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Bruises reported, were not enough to take toddler

Emil Whitis • Feb 28, 2014 at 1:31 PM

The last few moments of Owen Barker’s life were horrific.

So says Sandusky police, tasked with investigating the 3-year-old  boy’s murder Monday evening in a Fulton Street home. 

The Lucas County coroner’s preliminary autopsy report, released Wednesday, indicates the child sustained multiple blows to his small body. 

He was “beaten by another person,” the report states.

Police believe the assailant was Michael Milner, 24, who was entrusted with watching Owen that evening while the boy’s mother was at work.

Milner is being held in the Erie County jail on $180,000 bond, on charges of murder, felonious assault and child endangering. 

A complete list of the injuries shows Owen sustained heavy internal and external bruising to multiple areas on his head, lungs and abdomen. He also suffered internal cuts to his intestines and the base of his liver, as well as scrapes on his face, head and penis, according to the autopsy report. 

The report states the injury that killed the boy was a puncture to the top of his heart, likely caused by blunt force trauma — essentially a fatal blow to his torso.

In a recorded 911 call Monday evening, Milner is heard telling a dispatcher that Owen was injured when he tripped on a toy truck.

But the autopsy report also documents something else about Owen’s body: bruises from injuries sustained days or even weeks prior to the injuries that caused his death.

Erie County prosecutor Kevin Baxter said the boy’s mother, Danielle Flannery, 22, has retained an attorney.  

Milner is Flannery’s boyfriend, although he is not the father of Owen, police have said. 

Officials at the Erie County Department of Job and Family Services, meanwhile, said they did everything they could to help Owen after an incident last year, also involving Milner.

Newly released documents show county social workers investigated Milner on Aug. 19, 2011, after getting a report of abuse from Ashland County.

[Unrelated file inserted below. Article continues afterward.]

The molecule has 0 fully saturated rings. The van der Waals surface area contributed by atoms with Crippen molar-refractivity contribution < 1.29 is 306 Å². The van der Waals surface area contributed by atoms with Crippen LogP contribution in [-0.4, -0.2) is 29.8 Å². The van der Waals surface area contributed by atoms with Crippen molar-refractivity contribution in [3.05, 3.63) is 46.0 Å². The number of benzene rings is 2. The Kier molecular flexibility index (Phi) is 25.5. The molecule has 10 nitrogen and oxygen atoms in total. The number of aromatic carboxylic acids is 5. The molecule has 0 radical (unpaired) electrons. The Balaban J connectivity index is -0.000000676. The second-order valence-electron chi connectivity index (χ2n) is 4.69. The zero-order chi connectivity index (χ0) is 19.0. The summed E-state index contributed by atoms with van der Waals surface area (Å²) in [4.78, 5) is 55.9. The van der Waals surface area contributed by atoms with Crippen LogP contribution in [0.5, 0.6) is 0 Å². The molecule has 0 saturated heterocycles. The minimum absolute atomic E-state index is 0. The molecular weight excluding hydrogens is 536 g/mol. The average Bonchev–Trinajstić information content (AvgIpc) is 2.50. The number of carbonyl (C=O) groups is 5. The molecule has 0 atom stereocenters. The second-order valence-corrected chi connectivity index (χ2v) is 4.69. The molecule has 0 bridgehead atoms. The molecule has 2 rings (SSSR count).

The report was made by Owen’s grandparents after they discovered bruises on the boy’s buttocks and scrotum while they were babysitting the toddler, who had just turned 2 years old at the time. 

Social workers saw the boy the same day the report was filed, Erie County Job and Family Services director Karen Balconi-Ghezzi said.

“By the time we saw it, the bruising had gone to the yellow stage,” Balconi-Ghezzi said. “It wasn’t substantial enough for charges.”

Sandusky police then interviewed Milner and Flannery, according to a police report.

During the interview, Flannery told police Milner had spanked Owen when she was at work.

“She stated Milner caught Owen climbing out of a second story window. Milner then gave Owen a spanking,” the police report said. “She said she does not think Milner realized how hard he hit Owen and she was sure he did not mean to harm Owen.”

Days later, Milner admitted to police that he bent the toddler over his knee and spanked him after catching the boy trying to go out the window.

“Milner said he feels horrible about the incident and did not mean to spank him that hard ... he did not mean to hurt Owen,” the report said. “Milner said he will never spank (Owen) again.”

That’s where talk of charges ended.

“There’s spanking and then there’s spanking,” Balconi-Ghezzi said. “If there is a break in the flesh or serious damage to the body, then it rises to the next level.”

After the interview, social workers were convinced of Milner’s regret.

“Everything seemed to indicate that they were a caring pair of people that wanted to make sure it never happened again,” Balconi-Ghezzi said. “The child was non-verbal at the time.”

Other than filing charges, the only thing social workers could do was separate the child from Milner. But that would have required an emergency removal order.

To obtain that the county would have had to convince a judge that Owen was in “imminent danger,” and that’s not what the facts showed at the time, Balconi-Ghezzi said. 

Rather, social workers saw the event as an opportunity to talk to Flannery about her situation.

“We offered daycare services and parenting classes,” Balconi-Ghezzi said. “At that point, it’s up to her.”

Erie County prosecutor Kevin Baxter said he has reviewed the case and determined that social workers are in the clear.

There’s a “huge movement” for agencies to respect the unity of a family, Baxter said. 

“You cannot just go in and take the children away without a really good reason,” Baxter said.

He pointed to a 1999 case where social workers at Erie County Job and Family Services tried to separate a man from his children after he spanked the kids.

After he was acquitted of child endangering charges, “Richard W.” sued to get his children back. In the end, the court of appeals ruled that the county had overstepped its bounds.

The court not only granted custody to the father, but came back with a fiery condemnation of what social workers had tried to do.

“Normally, our analysis of the case would end upon our making that determination,” a court mandate said.

“We cannot, however, put this matter to rest without stating ... this court has been shocked by the behavior of (social workers) in this matter.”

The rebuke also seemed to be aimed at the fact that the involved boys, ages 3 and 11, were forced to undress multiple times in front of female social workers.

Baxter said there is no legal restriction on the age a child must be before a parent can spank them — even if the child is a 2-year-old.

It just has to be done in a  “reasonable” manner, Baxter said.

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